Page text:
The heat are stored on the five structural bays that is designed to perform this function. The bays are constructed out of concrete blocks which is 150mm thick. All five walls created a volume of dense mass that has a high heat capacity. The water header tank is stored in the interior volume at the attic also acts as a heat reservoir. These elements emits heat during the night time to warm the house.

Other means of energy collection

Solar water heater are used to heat water used for bathing, they have installed such a water heater that can operate either by the solar radiation of the sun or by heat exchange methods. Statistics have proved that most of the time during the year, solar energy alone is sufficient to sustain a normal showing time. They have also looked into the duration of a shower and the flow of the shower head to optimize the use of water, and thus the energy used to heat up them.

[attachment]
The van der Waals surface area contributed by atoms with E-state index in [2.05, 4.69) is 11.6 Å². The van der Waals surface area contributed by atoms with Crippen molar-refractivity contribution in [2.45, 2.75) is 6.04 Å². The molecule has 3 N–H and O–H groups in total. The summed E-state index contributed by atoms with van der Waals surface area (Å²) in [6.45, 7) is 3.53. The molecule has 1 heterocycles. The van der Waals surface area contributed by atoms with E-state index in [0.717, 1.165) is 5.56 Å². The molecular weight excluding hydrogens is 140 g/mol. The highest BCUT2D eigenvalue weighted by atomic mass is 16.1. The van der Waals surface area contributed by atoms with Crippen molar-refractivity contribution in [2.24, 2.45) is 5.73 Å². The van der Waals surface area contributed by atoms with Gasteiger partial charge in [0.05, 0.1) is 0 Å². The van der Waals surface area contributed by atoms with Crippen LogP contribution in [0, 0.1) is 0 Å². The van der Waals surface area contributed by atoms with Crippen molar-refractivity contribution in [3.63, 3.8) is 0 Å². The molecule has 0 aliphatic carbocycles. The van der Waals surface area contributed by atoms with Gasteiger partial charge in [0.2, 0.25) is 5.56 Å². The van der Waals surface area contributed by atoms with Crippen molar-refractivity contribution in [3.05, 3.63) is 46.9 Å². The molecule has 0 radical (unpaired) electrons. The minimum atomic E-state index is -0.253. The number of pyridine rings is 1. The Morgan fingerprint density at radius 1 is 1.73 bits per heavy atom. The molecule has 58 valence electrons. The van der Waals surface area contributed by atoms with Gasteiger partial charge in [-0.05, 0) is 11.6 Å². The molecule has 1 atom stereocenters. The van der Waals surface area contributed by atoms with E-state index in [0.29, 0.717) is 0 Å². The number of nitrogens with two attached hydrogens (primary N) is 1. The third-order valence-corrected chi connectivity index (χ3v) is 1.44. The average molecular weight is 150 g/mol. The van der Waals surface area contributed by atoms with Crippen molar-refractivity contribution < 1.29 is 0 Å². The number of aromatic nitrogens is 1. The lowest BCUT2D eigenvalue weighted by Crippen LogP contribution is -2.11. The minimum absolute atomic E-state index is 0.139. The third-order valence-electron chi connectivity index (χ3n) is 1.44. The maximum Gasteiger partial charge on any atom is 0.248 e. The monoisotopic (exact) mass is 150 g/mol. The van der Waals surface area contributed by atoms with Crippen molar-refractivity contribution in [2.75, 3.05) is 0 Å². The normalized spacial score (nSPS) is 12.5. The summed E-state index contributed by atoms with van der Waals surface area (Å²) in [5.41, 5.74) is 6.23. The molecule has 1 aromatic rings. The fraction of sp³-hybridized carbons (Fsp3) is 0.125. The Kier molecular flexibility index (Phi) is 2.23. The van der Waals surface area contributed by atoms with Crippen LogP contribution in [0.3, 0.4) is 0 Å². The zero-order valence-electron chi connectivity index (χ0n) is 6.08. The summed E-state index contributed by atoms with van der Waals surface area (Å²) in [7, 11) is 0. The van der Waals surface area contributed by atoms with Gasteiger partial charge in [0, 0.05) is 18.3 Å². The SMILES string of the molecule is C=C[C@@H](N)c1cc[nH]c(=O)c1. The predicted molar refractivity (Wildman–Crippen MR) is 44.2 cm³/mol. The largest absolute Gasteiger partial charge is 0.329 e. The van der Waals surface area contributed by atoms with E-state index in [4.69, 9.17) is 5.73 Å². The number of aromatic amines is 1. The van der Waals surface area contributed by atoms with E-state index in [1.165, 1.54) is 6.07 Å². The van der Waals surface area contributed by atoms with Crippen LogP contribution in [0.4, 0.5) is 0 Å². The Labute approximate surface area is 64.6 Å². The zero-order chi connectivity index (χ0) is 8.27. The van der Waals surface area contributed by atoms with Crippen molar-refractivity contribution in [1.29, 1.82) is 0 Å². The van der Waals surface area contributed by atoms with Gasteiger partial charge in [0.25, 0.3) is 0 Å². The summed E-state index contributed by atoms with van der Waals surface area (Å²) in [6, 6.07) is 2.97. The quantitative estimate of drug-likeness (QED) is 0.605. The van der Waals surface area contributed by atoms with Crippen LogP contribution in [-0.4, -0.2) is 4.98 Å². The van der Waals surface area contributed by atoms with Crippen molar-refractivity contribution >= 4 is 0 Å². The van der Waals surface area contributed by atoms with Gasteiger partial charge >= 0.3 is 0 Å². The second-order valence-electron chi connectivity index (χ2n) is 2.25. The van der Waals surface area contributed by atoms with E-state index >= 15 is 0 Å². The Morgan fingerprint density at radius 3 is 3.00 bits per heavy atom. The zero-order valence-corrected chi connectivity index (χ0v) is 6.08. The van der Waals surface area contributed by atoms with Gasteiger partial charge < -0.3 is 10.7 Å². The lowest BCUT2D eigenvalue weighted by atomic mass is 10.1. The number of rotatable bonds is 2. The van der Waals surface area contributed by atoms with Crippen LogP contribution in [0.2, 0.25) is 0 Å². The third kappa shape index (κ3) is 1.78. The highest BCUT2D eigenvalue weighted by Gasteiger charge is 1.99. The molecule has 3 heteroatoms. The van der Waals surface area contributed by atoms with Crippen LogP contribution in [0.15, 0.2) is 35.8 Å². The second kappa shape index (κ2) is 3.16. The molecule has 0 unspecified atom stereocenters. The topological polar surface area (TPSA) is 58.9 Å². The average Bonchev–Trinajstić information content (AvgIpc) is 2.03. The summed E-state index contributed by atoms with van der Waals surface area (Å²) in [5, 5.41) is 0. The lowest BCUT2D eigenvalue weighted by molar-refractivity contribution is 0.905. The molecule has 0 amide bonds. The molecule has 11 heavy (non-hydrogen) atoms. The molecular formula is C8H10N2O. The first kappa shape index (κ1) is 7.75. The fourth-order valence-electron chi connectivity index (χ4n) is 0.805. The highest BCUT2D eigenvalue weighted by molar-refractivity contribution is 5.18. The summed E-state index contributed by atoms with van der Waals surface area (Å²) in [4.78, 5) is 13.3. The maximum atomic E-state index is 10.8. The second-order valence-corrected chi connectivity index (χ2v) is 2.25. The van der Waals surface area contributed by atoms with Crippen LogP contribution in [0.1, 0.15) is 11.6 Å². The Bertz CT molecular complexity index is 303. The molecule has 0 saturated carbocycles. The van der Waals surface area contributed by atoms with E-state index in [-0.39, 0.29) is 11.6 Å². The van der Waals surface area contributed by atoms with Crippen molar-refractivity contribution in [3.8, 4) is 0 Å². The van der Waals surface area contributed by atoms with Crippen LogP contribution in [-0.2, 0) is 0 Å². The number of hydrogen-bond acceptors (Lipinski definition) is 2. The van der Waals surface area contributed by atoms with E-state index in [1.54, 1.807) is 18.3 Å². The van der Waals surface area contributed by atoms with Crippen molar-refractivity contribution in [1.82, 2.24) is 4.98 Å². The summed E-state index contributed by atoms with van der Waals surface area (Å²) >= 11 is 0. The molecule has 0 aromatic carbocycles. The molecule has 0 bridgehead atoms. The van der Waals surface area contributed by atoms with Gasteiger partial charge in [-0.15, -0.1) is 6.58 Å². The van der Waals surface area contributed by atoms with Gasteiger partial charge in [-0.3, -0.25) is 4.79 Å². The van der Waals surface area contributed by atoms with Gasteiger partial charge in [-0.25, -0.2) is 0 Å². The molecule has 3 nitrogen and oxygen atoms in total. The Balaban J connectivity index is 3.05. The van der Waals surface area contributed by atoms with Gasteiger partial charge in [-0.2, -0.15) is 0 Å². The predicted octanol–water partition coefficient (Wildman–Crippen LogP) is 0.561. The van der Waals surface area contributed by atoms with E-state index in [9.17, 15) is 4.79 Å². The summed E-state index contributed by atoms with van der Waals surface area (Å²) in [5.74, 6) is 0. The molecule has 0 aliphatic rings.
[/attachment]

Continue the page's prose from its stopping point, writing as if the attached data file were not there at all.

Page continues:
They have installed photovoltaic panels for the collection of electricity, however due to practical consideration, they did not use the method of storing the electricity  with batteries because of the low efficiency. They instead cooperated with the grid company to use a inverter that allows them to sell the excessive electricity during their low demand and buy the electricity when there is no sun. After one year of occupancy, they proved that the PVs have produced sufficient electricity that they do not need to pay any electricity bills.

Feasibility or adaptation in Hong Kong (pretty unrelated)